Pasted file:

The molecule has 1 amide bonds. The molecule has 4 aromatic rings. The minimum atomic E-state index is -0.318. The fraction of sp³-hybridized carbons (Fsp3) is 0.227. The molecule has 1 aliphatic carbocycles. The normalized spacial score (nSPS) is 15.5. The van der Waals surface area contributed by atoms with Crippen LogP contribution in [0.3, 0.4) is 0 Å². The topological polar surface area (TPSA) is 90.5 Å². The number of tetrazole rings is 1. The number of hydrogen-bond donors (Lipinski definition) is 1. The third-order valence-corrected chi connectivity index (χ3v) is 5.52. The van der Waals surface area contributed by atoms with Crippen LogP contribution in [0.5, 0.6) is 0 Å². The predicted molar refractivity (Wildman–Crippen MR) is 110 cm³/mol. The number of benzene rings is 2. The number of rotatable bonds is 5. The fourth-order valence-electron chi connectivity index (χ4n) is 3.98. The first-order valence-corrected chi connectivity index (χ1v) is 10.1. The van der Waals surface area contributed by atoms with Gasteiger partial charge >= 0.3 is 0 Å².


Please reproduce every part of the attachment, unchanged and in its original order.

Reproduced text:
The molecule has 1 amide bonds. The molecule has 4 aromatic rings. The minimum atomic E-state index is -0.318. The fraction of sp³-hybridized carbons (Fsp3) is 0.227. The molecule has 1 aliphatic carbocycles. The normalized spacial score (nSPS) is 15.5. The van der Waals surface area contributed by atoms with Crippen LogP contribution in [0.3, 0.4) is 0 Å². The topological polar surface area (TPSA) is 90.5 Å². The number of tetrazole rings is 1. The number of hydrogen-bond donors (Lipinski definition) is 1. The third-order valence-corrected chi connectivity index (χ3v) is 5.52. The van der Waals surface area contributed by atoms with Crippen LogP contribution in [0.5, 0.6) is 0 Å². The predicted molar refractivity (Wildman–Crippen MR) is 110 cm³/mol. The number of benzene rings is 2. The number of rotatable bonds is 5. The fourth-order valence-electron chi connectivity index (χ4n) is 3.98. The first-order valence-corrected chi connectivity index (χ1v) is 10.1. The van der Waals surface area contributed by atoms with Gasteiger partial charge >= 0.3 is 0 Å².